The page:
BISHKEK (8 October 2015) - The Office of the High Commissioner for Human Rights (OHCHR) expressed Wednesday its concerns about the draft law passed by the Lower House of the Parliament of Kazakhstan on 23 September, which introduces amendments to several legislative acts.

“If adopted, these amendments could have negative and direct consequences on the activities of non-governmental organizations in the country, including their ability to access funding, in violation of Kazakhstan’s international obligations related to the right to freedom of association,” OHCHR spokesperson Cécile Pouilly said.

On 23 September, the Lower House of the Parliament approved the draft law introducing amendments to the law on non-profit organizations, the law on state social order, and the Code of Administrative Offences. The law is now with the Upper House for approval.

“If adopted, the law will establish a new single grant operator with a monopoly to distribute all governmental and non-governmental grants to NGOs, thus giving it a wide discretionary power,” Pouilly said.

The draft amendments also introduce a new provision to the Code of Administrative Offences, which provides for administrative liability in the form of a fine or a temporary suspension of activities for NGOs failing to submit accurate information to a database. “This provision would place an additional bureaucratic and unnecessary burden on NGOs,” Pouilly said.

“The scope and the vague wording of these amendments leaves room for broad interpretation, especially in terms of grant making, which may result in an arbitrary and discriminatory application of the law,” she added.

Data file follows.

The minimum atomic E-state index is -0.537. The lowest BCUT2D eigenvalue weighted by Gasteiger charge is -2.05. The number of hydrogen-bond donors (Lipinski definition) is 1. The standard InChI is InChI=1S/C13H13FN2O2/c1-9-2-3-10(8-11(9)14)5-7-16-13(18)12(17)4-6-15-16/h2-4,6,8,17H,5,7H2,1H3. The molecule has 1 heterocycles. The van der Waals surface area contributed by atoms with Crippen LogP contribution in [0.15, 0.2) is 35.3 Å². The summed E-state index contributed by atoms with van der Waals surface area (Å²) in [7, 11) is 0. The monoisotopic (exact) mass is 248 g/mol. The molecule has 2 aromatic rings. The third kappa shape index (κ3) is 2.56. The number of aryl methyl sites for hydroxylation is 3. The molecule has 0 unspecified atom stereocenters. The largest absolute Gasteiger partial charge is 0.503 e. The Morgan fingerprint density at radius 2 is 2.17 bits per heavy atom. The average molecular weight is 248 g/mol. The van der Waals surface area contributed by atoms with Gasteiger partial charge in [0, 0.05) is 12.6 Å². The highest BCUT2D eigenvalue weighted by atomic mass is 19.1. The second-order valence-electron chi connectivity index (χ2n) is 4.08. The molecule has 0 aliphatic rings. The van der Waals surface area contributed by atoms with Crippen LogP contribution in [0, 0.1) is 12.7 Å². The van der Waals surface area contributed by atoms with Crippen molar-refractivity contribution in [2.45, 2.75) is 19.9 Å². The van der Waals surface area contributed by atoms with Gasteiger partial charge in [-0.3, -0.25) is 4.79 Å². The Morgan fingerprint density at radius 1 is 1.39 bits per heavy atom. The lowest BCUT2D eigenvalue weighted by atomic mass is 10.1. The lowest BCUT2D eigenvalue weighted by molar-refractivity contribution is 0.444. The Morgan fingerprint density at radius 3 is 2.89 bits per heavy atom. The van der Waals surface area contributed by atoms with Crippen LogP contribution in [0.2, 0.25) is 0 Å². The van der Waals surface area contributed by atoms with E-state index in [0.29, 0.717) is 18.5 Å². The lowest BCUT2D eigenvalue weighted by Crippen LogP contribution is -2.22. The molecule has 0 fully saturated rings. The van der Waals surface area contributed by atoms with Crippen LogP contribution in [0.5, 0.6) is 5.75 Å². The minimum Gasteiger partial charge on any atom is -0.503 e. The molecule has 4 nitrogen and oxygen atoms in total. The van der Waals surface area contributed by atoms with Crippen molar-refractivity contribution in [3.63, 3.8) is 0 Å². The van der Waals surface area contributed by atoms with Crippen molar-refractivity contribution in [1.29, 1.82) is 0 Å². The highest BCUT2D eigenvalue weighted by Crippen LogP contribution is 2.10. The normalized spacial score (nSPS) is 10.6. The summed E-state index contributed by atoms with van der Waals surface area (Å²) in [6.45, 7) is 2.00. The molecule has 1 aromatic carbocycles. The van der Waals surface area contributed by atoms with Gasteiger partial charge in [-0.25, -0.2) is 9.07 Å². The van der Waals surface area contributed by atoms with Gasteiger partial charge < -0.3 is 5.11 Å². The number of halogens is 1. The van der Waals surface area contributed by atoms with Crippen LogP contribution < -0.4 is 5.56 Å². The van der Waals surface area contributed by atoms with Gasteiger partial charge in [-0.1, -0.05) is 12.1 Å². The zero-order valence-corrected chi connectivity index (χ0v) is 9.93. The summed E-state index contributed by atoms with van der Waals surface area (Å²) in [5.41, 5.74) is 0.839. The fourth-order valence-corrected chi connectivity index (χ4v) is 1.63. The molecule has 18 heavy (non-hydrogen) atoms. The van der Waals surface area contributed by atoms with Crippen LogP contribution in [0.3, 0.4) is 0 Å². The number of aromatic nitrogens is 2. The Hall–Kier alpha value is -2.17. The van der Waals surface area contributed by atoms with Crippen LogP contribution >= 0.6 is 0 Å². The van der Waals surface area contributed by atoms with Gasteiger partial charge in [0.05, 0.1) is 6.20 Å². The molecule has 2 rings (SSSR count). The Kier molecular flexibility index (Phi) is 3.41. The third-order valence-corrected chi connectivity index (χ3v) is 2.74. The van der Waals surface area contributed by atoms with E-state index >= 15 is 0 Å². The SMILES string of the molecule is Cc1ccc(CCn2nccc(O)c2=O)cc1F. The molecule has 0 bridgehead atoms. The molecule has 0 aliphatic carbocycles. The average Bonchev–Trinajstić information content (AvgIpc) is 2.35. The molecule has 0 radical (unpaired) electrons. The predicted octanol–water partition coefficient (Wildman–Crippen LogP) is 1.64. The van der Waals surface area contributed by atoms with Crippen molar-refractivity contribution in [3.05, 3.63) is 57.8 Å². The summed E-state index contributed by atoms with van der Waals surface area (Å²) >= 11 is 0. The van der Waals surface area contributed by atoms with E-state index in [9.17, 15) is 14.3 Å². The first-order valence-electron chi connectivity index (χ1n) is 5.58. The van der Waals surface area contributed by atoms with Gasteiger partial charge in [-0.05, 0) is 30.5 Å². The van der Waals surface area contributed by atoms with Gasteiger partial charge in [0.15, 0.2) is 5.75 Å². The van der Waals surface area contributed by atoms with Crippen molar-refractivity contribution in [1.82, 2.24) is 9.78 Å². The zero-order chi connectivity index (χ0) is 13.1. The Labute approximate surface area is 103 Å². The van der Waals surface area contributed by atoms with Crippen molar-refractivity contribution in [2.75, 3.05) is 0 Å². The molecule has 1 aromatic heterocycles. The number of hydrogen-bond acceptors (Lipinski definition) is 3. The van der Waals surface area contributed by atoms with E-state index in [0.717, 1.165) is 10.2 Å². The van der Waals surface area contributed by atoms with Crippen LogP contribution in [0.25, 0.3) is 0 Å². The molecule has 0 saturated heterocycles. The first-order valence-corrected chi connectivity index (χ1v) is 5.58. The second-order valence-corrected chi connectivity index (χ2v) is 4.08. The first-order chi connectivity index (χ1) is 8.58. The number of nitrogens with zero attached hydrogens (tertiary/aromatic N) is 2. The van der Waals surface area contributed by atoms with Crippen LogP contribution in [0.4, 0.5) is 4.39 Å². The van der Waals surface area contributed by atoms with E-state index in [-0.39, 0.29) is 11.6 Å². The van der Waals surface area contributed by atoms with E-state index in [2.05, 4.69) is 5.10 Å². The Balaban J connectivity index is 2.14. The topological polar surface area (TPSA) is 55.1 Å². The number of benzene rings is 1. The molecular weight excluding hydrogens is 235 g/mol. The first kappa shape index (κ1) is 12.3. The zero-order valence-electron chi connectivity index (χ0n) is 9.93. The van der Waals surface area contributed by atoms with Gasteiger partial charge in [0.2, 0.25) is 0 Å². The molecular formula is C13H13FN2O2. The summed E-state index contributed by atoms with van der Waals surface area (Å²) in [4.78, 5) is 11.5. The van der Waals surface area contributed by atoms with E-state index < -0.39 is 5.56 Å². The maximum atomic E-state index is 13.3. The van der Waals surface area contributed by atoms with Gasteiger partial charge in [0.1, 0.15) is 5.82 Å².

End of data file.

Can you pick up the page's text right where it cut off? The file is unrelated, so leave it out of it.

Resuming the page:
Pouilly said she was also concerned that proposals and comments by civil society organizations to bring the draft in conformity with international standards were reportedly largely disregarded during the drafting process.

In 2015, following his official country visit to Kazakhstan, the Special Rapporteur on the rights to freedom of peaceful assembly and of association called upon the State authorities to ensure that “any amendments concerning access to funding do not jeopardize the independence of associations, including by limiting the proposed new grant mechanism to State funds only.”

END - See more at:
It is interesting to note here as well the conflation of internal policy and the use of the techniques of discretionary funding as methods of effecting potentially normative control through the deployment of technique without having to specify either the objective (normative control) or the rules under which decisions might be made (see the first point above).